Image: Bill Dedman
By Bill Dedman Investigative reporter
updated 4/19/2007 5:51:13 PM ET 2007-04-19T21:51:13

The federal official in charge of school safety is no stranger to the Virginia Tech campus. His daughter is an alumna.

William Modzeleski is the director of the Safe and Drug-Free Schools Program for the U.S. Department of Education. With researchers from the Secret Service, he wrote the study on past school shootings (requires Adobe Acrobat) as well as the guide for schools on ways to prevent attacks.

His view is that many of these rare events can be prevented — and have been prevented — by teachers and other adults paying attention to students and intervening. It's important to remember, he said, that the violent teenagers and young men usually work on their plans for a long time, and often let others know of their grievances.

"I don't think we can say that 100 percent can be prevented,” he told “It is reducing the odds. We do feel because kids send off signals, we have a better likelihood of intervening. How many other cases are out there where counselors and teachers have intervened, where we have prevented these things from occurring?"

Best advice?: Listen
Modzeleski has spent time at several of the schools that have had mass murders. His advice: Listen.  /  Department of Education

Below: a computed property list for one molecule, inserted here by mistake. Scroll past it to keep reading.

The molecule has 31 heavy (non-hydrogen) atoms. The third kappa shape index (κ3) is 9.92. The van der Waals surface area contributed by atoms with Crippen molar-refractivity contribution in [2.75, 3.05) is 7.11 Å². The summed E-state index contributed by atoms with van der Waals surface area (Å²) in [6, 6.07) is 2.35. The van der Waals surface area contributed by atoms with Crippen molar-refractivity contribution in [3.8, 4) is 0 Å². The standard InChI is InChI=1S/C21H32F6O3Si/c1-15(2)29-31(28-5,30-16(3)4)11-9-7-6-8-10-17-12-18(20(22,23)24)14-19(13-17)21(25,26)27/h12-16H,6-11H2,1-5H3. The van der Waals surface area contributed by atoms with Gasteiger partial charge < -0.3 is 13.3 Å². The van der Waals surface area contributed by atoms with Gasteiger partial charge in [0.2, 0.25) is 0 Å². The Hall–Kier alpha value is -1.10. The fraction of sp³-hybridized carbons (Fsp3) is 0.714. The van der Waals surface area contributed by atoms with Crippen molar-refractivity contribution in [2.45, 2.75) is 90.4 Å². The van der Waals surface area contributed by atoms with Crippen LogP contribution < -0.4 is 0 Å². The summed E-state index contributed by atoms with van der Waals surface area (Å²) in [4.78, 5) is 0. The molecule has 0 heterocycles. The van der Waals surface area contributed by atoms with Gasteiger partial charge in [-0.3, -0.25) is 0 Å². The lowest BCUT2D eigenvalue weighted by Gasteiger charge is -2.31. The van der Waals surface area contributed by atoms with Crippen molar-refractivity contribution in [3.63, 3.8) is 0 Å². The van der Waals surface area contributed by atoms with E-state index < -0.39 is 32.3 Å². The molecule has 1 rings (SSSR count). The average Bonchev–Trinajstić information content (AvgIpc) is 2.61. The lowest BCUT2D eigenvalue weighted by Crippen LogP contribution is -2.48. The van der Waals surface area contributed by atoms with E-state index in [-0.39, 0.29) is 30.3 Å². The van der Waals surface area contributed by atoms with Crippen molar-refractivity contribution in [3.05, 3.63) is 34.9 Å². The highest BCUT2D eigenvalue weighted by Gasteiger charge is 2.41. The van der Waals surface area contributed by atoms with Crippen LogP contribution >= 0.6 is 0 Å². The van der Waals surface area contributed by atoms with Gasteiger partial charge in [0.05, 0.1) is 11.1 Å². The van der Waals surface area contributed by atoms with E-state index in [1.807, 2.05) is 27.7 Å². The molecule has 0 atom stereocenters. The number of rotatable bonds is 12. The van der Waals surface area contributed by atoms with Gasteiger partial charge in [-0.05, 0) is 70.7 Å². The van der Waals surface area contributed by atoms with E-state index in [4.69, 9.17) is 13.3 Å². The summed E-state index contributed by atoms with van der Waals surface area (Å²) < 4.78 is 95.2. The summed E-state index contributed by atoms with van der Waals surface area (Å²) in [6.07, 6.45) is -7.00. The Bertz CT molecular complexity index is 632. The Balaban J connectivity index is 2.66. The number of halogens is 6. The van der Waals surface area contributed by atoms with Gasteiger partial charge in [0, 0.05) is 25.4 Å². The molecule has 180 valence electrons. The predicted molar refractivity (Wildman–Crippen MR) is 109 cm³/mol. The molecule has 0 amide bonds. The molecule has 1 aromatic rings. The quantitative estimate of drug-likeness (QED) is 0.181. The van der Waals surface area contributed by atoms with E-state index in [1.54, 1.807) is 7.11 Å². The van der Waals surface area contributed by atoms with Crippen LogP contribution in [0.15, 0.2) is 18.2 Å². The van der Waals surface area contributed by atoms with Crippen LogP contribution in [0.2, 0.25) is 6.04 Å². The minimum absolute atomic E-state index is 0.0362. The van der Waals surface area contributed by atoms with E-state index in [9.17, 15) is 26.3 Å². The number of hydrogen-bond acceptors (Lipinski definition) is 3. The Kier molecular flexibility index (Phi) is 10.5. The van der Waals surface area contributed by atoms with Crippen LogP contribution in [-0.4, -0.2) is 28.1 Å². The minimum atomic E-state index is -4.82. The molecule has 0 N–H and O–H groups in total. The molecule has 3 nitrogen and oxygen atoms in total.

William Modzeleski, director of the Education Department's Safe and Drug-Free Schools Program.
"Listen to the kids. These things take a lot of time to recover from. This week, next week, you'll have memorials. Six months from now, those who are injured will be back in the school. There's a lot of pressure to move on. You have to pause and say, ‘We need to constantly be connected to our student population — including the faculty. Too often we forget about the faculty."

The guide encourages schools to:

  • Foster a culture of respect, where bullying and teasing are not allowed.
  • Create connections between students and adults, so students are encouraged to open up to someone.
  • Break the code of silence, giving students a confidential way to tell what they see or hear or are concerned about.
  • Adopt a threat assessment approach, in which the key question is not has this person committed a crime, or has this person made a threat, but does this person pose a threat. Cooperation and information sharing among police, teachers and counselors is important -- and investigation, too: Does this person possess a weapon?

Modzeleski says he has no way to know how many schools have implemented a threat assessment approach. The focus of the Education Department has been more directed at K-12 schools, but he knows that some college staff members have attended the training.

More information on the safe schools program is available on the program's Web site. A CD-ROM with the training materials by sending an e-mail to

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